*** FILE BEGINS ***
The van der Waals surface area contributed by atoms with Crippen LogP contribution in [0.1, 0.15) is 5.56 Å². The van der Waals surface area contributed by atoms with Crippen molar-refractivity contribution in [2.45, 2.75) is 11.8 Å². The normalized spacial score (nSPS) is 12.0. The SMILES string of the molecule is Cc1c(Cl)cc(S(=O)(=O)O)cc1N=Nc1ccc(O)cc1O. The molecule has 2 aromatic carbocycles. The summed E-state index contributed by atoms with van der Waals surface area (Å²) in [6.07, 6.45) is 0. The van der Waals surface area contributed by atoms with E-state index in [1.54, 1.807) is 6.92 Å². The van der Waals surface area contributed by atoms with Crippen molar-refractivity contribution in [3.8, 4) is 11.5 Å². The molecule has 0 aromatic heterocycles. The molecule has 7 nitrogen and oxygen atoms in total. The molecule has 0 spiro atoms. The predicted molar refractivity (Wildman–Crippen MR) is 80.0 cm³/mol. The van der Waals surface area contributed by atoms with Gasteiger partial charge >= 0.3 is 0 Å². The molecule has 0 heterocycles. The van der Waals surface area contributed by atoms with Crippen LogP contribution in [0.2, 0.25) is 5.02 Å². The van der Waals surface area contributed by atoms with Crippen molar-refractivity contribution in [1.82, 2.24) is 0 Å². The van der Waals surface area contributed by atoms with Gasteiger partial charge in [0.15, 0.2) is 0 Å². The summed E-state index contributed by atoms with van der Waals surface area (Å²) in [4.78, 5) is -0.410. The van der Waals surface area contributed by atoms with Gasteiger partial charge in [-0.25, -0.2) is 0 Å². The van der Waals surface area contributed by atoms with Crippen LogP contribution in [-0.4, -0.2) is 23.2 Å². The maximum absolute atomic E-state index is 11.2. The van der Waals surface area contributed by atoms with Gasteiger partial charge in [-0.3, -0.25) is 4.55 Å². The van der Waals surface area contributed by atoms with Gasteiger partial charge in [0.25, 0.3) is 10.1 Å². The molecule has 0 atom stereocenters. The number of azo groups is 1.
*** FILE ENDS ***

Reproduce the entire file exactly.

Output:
The van der Waals surface area contributed by atoms with Crippen LogP contribution in [0.1, 0.15) is 5.56 Å². The van der Waals surface area contributed by atoms with Crippen molar-refractivity contribution in [2.45, 2.75) is 11.8 Å². The normalized spacial score (nSPS) is 12.0. The SMILES string of the molecule is Cc1c(Cl)cc(S(=O)(=O)O)cc1N=Nc1ccc(O)cc1O. The molecule has 2 aromatic carbocycles. The summed E-state index contributed by atoms with van der Waals surface area (Å²) in [6.07, 6.45) is 0. The van der Waals surface area contributed by atoms with E-state index in [1.54, 1.807) is 6.92 Å². The van der Waals surface area contributed by atoms with Crippen molar-refractivity contribution in [3.8, 4) is 11.5 Å². The molecule has 0 aromatic heterocycles. The molecule has 7 nitrogen and oxygen atoms in total. The molecule has 0 spiro atoms. The predicted molar refractivity (Wildman–Crippen MR) is 80.0 cm³/mol. The van der Waals surface area contributed by atoms with Gasteiger partial charge >= 0.3 is 0 Å². The molecule has 0 heterocycles. The van der Waals surface area contributed by atoms with Crippen LogP contribution in [0.2, 0.25) is 5.02 Å². The van der Waals surface area contributed by atoms with Crippen molar-refractivity contribution in [1.82, 2.24) is 0 Å². The van der Waals surface area contributed by atoms with Gasteiger partial charge in [0.15, 0.2) is 0 Å². The summed E-state index contributed by atoms with van der Waals surface area (Å²) in [4.78, 5) is -0.410. The van der Waals surface area contributed by atoms with Gasteiger partial charge in [-0.25, -0.2) is 0 Å². The van der Waals surface area contributed by atoms with Crippen LogP contribution in [-0.4, -0.2) is 23.2 Å². The maximum absolute atomic E-state index is 11.2. The van der Waals surface area contributed by atoms with Gasteiger partial charge in [-0.3, -0.25) is 4.55 Å². The van der Waals surface area contributed by atoms with Gasteiger partial charge in [0.25, 0.3) is 10.1 Å². The molecule has 0 atom stereocenters. The number of azo groups is 1.